Saturday, March 29, 2008

On libraries and gaming

There are lots of librarians out there who fundamentally object to the presence of video games in library collections or video gaming programs for teens and other age groups in library buildings. As someone who has spent countless hours of his life with a video game controller in his hand gaping slack-jawed at a flashing screen, I'm more ambivalent about the implications of gaming in the library.

I recently received an article written by some random freelancer decrying the presence of games in the library. In high dudgeon (and, presumably, with veins popping out of his neck and forehead), he yells into my email inbox:

Unfortunately, it appears that this country's librarians have decided to do their part in the dumbing-down of America. What has happened to this country? All of the librarians I have known were in love with the written word and truly enjoyed opening the door to their world to young people. Perhaps, today's crop of young librarians would be better served answering their calling as arcade attendants and movie theatre managers. Generations of Americans who valued education and insisted that their children understand not only the importance but the enjoyment of the written word, have given way to barely functioning illiterates who spend hour after hour trying to get to the next level of Guitar Hero.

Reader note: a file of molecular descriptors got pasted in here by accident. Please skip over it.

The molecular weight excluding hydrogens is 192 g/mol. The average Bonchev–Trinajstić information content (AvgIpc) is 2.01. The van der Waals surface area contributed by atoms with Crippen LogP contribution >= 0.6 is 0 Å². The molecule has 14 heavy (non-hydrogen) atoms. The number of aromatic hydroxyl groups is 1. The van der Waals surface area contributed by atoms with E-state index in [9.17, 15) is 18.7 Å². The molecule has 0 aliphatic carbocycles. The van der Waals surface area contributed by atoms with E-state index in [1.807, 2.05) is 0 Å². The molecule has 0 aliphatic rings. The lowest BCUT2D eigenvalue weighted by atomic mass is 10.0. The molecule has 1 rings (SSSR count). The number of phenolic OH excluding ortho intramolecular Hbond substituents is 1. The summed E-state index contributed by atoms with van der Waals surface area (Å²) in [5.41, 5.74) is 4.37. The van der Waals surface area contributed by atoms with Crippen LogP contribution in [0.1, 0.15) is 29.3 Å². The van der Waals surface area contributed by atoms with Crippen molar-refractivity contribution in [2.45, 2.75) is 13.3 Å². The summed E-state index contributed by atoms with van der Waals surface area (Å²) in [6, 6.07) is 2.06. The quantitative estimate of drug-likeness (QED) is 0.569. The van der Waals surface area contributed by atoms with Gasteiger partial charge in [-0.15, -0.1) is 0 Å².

He then goes on to decry the decline of literacy in the United States. Now, I am completely sympathetic to his viewpoint, but public libraries are not and never have been strictly educational institutions. While public education is one of it's core functions, the library's mission is to provide recreational and entertainment opportunities to the people as well. In that sense, I have little problem offering gaming programs to library users. In fact, I do it myself on a regular basis with my teen patrons. They have fun, and it's a way to get people into the library that might not otherwise show up. If they wind up picking up a book on the way out, all the better. Also, I'm not sure the library is even capable of fighting the growing ignorance among the American public in any meaningful way. We do what we can with the resources that we have, but ultimately the most important bulwarks against mass ignorance are the public school system and the press. Perhaps if the schools were not turning out "barely functioning illiterates" on an industrial scale, or if the press were more interested in reporting real news than scandal and celebrity gossip, then librarians would have a bigger audience for more edifying programs and services. Trust me, I'd rather be reading great works of literature with my teens than refereeing video game tournaments.

At the same time, some people within the field take an enthusiasm for gaming too far and try to imbue it with educational functions that it simply does not have in order to justify offering games and gaming programs to folks such as our irate library user above. In a recent article in the New York Times on gaming programming at the New York Public Library's central branch on 42nd Street in Manhattan, a library official argues that